Departure time from Copenhagen was at 13:00 pm. After the drive over the 18 km long bridge across the Great Belt (Storebælt) we then continued to the harbour in Svendborg arriving at 15:05 pm. There were no long-term parking places at the harbour so we drove 700 metres south to Svendborg Lystbådehavn and parked the car on Otto Ruds Vej. There were no signs indicating that there were any parking restrictions and when we came back to the car on Sunday there was no parking fine 👍.

Mikkel had to eat again which didn’t surprise me; my son is 20 years old and he has to eat all the time too 😂. There was plenty of time before the boat was planned to leave so we found a takeaway place where Mikkel ordered a chicken sandwich. Boarding our ferry at 16:05 pm we then sailed the 75 min journey to Ærø where we arrived at Ærøskøbing at 17:20 pm.

Ærøskøbing is the capital of Ærø. The town was awarded market privileges in 1563, but was probably originally established in the 1200’s as a fishing town close to the water. The oldest house in Ærøskøbing dates back to 1645 and stands on Søndergade nr. 36.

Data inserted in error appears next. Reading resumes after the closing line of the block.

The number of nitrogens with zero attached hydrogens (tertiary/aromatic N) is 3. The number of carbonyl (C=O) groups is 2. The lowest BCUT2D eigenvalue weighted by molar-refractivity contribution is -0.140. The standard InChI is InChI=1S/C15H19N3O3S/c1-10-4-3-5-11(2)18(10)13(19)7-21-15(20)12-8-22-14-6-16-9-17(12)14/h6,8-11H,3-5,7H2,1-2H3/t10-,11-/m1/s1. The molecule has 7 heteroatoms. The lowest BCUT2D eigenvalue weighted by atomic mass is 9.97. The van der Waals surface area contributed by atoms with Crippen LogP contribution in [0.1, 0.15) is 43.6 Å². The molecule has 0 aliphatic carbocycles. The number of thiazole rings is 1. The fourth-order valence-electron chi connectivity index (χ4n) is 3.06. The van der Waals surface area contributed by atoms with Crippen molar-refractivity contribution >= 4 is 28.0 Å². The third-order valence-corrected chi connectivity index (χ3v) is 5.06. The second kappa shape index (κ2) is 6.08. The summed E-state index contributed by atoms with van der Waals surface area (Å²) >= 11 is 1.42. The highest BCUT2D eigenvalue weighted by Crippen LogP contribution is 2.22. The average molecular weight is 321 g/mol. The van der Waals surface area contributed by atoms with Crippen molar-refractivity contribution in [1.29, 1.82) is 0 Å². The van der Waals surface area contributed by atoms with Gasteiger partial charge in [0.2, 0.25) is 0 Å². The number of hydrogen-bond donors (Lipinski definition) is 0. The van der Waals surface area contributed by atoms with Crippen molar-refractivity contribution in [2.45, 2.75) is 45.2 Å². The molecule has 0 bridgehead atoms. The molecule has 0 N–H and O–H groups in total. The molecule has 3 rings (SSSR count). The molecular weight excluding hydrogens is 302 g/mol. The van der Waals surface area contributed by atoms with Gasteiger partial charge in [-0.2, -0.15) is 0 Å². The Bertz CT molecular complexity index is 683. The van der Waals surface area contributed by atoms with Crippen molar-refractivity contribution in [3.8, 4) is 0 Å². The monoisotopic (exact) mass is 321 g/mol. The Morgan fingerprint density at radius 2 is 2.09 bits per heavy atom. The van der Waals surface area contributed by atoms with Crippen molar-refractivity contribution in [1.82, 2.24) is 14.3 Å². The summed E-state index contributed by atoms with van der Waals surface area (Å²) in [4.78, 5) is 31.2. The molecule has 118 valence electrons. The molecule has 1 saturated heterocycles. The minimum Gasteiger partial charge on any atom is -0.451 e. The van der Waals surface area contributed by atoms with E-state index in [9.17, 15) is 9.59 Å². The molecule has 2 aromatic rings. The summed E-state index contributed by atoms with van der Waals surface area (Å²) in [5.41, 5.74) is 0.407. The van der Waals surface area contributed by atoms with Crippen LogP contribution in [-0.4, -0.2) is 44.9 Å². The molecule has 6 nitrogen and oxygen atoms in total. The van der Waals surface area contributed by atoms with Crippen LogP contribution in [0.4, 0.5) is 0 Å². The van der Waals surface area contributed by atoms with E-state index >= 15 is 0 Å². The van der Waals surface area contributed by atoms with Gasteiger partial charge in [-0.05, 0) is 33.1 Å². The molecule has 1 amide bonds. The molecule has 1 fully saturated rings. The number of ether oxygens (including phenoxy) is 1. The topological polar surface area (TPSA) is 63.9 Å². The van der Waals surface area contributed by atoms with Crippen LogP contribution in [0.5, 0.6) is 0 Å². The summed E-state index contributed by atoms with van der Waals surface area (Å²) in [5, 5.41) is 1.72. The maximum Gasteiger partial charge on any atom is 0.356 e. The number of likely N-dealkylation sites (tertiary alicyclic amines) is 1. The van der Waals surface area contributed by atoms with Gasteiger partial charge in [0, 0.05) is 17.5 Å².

There were a few drops of rain falling from the skies so we decided to don our rain gear. After studying the map we agreed to change our route, diverting from Øhavsstien and instead to follow the coastline path until we were located just north of our planned campsite. The path was called Nevrestien. The last kilometre up to Lille Rise was mainly on a track in between some cultivated fields. At the village called Lille Rise we re-joined Øhavsstien until we were located on the track just north of Lille Rise Forest where our campsite was only 170 metres away. That was easier said than done because the track seemed to disappear forcing us to do some bush-whacking. We would of been better off following the road from Lille Rise village up to the campsite entering the forest from the south on the road side instead. The walk was 5.6 km from Ærøskøbing to Lille Rise forest where wild camping is allowed.

We were a little wet when we arrived, but that was more due to the forest that we bush-whacked through rather than the rain that fell from the skies. There were two other occupants who were already camped at the site. They had arrived by bicycles. Once we set-up camp the skies opened up, almost on cue, and we were forced to sit in our respective shelters until we both retired to bed for the night.